New Climate Risk Disclosure Rule Highlights Need For Risk Communicator

The U.S. Securities and Exchange Commission recently adopted new climate disclosure rules that require public companies to take a proactive and transparent stance on climate change’s impact on their stakeholders.

Climate risk management is a key element of corporate stewardship and presents some of the most material financial risks businesses must manage.
The rules aim to support business models that can thrive in a low-carbon economy, contributing to overall sustainability and weather-resilient businesses.

Climate risk management is a key element of corporate stewardship and presents some of the most material financial risks that businesses must manage. While there are ongoing legal battles around the new rule, one thing is clear: the public and shareholders are interested in how companies and government leaders address climate change.


What is the SEC Climate Disclosure Rule?

Two years in the making, the new SEC rule states public companies must report “the financial effects of climate-related risks on a registrant’s operations and how it manages those risks while balancing concerns about mitigating the associated costs of the rules.” This also applies to public offerings.

Climate risk disclosure covers two major types of climate risks:
Transition risks are tied to direct and indirect greenhouse emissions. Transition risks also include total fossil-fuel related assets and the impact on valuation from climate change policy and legislation. These transition risks are where companies have historically focused reporting efforts.

Physical risks are the second part of climate disclosure and include extreme weather events, sea level rise, and changes in climate patterns. Companies counter that these risks are more challenging to quantify and report.
Today, nearly 60% of these companies have at least one asset at high risk of physical climate change impacts.
However, new data shows that extreme weather events linked to increasing average global temperatures represent the biggest physical risks for S&P 500 companies. Today, nearly 60% of these companies have at least one asset at high risk of physical climate change impacts.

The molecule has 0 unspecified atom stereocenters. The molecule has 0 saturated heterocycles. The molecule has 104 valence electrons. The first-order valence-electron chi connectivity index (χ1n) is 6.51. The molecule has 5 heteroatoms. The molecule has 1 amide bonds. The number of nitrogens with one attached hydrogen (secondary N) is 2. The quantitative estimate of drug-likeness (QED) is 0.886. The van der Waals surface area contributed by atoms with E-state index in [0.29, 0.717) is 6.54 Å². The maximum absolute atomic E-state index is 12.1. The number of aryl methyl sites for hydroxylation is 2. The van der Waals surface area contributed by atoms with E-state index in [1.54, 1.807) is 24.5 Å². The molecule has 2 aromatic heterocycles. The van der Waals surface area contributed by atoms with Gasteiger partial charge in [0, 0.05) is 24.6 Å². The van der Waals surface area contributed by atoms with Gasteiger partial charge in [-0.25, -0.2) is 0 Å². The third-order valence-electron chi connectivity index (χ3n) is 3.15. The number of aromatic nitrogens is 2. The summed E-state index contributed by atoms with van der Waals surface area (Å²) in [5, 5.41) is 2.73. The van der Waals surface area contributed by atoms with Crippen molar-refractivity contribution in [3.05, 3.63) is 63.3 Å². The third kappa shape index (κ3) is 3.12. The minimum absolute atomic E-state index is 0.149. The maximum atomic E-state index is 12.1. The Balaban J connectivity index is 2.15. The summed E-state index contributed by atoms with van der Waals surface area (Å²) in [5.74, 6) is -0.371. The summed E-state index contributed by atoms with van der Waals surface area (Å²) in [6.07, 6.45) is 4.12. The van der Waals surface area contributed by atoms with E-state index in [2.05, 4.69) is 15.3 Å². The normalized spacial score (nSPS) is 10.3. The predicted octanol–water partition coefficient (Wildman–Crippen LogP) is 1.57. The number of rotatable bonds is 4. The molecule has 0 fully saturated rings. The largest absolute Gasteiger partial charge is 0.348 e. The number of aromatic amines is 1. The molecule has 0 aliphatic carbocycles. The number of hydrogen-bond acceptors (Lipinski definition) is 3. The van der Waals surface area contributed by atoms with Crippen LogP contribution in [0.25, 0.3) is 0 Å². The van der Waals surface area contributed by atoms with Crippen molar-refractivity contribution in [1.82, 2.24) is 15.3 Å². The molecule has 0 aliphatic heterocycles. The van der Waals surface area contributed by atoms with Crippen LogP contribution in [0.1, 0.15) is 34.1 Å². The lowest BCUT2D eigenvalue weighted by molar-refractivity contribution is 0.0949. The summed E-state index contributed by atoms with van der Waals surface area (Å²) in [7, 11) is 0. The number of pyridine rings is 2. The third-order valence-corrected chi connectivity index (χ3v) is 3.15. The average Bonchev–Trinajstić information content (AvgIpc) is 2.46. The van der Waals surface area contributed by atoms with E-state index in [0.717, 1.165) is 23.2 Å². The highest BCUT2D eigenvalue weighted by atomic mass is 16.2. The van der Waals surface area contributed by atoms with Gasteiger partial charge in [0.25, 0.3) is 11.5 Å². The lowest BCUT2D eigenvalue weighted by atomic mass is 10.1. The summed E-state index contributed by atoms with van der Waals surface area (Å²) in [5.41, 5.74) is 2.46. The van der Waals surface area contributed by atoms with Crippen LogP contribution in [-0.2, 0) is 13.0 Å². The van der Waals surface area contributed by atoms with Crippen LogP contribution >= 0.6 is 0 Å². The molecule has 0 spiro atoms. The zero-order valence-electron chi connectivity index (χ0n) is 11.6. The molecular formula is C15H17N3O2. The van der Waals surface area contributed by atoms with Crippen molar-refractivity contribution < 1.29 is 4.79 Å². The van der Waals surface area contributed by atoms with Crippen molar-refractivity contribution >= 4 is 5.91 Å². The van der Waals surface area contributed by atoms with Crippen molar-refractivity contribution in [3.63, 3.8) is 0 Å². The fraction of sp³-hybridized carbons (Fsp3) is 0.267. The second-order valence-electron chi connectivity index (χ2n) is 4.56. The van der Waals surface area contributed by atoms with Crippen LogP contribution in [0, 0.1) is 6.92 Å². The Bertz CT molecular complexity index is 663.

While the new rule won’t go into effect until 2026, the SEC recently told an appeals court it would stay the requirements for public companies to report on this new rule, pending judicial review, as many legal challenges are being made from a cross-section of industries and environmental groups.


Legal Accountability for Climate Change

Not assessing physical risks due to climate change is a dangerous oversight due to the significant impact weather patterns and events have on business continuity. For example, not only are there structural and safety risks, but also an impact on operational and financial decisions, supply chain disruption and distribution, capital allocation, and potentially future regulations.

Recently, an international court handed down a decision confirming that countries have an obligation to protect people from the effects of climate change. In the U.S., a group in Montana recently won a lawsuit when a judge ruled that the state was violating their constitutional right to “a clean and healthful environment,” as well as rights to dignity, health, safety, and equal protection of the law.


Action Companies Can Take Now to Address Climate Change

While U.S. companies wait for legal rulings around the new SEC rules, there are actions companies can take today by using integrated weather analytics to reduce environmental impact, particularly along the supply chain.

For example, ship companies can use optimized weather routing to save fuel and reduce greenhouse emissions. Likewise, airlines can use integrated weather intelligence to reduce adding unnecessary miles and fuel usage to avoid weather risks. And transportation companies can better plan and prepare for delays impacted by severe weather.

The private weather industry already supports climate risks for many customers in high-risk, high-impact sectors and municipalities, as it is a natural extension for risk communicators to devise and consult on the physical risks of weather and future climate risks.
Integrated weather analytics and risk communicators can help bridge the gap between the weather impacts of today and climate impact of the future.
Meteorologists with deep industry expertise develop a tailored strategy to help a business prevent, prepare, and mitigate weather impact, as well as guide decision-makers when risks become imminent. The key is that the plan is based on the company’s individual risk threshold and threats.

Regardless of the final SEC climate risk disclosure regulations, it is certain that companies should prepare to operate in different environments. Integrated weather intelligence and risk communicators can help bridge the gap between the weather impacts of today and climate impact of the future.

Visit to understand how weather intelligence is helping organizations better prepare for and report on climate risks.


Renny Vandewege

About the author

Renny Vandewege General Manager, Weather and Climate Intelligence

Renny leads strategy, vision, and direction for the commercial organization in delivering innovative and relevant partner solutions. As a meteorologist, he focuses on helping businesses become more resilient to the impact of weather events using actionable intelligence. Renny serves on the PRIMET Board of Directors.